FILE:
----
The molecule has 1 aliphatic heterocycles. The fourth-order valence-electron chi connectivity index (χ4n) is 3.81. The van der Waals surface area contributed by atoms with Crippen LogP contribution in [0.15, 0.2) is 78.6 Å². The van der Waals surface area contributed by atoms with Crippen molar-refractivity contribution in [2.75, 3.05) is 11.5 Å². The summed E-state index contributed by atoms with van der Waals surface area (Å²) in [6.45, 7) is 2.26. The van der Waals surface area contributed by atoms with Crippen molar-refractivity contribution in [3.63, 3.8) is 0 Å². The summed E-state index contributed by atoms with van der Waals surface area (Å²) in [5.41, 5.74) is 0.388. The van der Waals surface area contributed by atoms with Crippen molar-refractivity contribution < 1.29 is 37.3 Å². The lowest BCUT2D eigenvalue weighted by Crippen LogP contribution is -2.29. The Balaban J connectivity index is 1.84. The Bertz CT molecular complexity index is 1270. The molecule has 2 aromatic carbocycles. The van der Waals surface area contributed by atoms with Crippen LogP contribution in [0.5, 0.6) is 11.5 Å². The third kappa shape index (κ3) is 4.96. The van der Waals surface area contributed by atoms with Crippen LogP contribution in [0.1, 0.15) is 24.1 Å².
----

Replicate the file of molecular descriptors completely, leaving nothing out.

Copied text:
The molecule has 1 aliphatic heterocycles. The fourth-order valence-electron chi connectivity index (χ4n) is 3.81. The van der Waals surface area contributed by atoms with Crippen LogP contribution in [0.15, 0.2) is 78.6 Å². The van der Waals surface area contributed by atoms with Crippen molar-refractivity contribution in [2.75, 3.05) is 11.5 Å². The summed E-state index contributed by atoms with van der Waals surface area (Å²) in [6.45, 7) is 2.26. The van der Waals surface area contributed by atoms with Crippen molar-refractivity contribution in [3.63, 3.8) is 0 Å². The summed E-state index contributed by atoms with van der Waals surface area (Å²) in [5.41, 5.74) is 0.388. The van der Waals surface area contributed by atoms with Crippen molar-refractivity contribution < 1.29 is 37.3 Å². The lowest BCUT2D eigenvalue weighted by Crippen LogP contribution is -2.29. The Balaban J connectivity index is 1.84. The Bertz CT molecular complexity index is 1270. The molecule has 2 aromatic carbocycles. The van der Waals surface area contributed by atoms with Crippen LogP contribution in [0.5, 0.6) is 11.5 Å². The third kappa shape index (κ3) is 4.96. The van der Waals surface area contributed by atoms with Crippen LogP contribution in [0.1, 0.15) is 24.1 Å².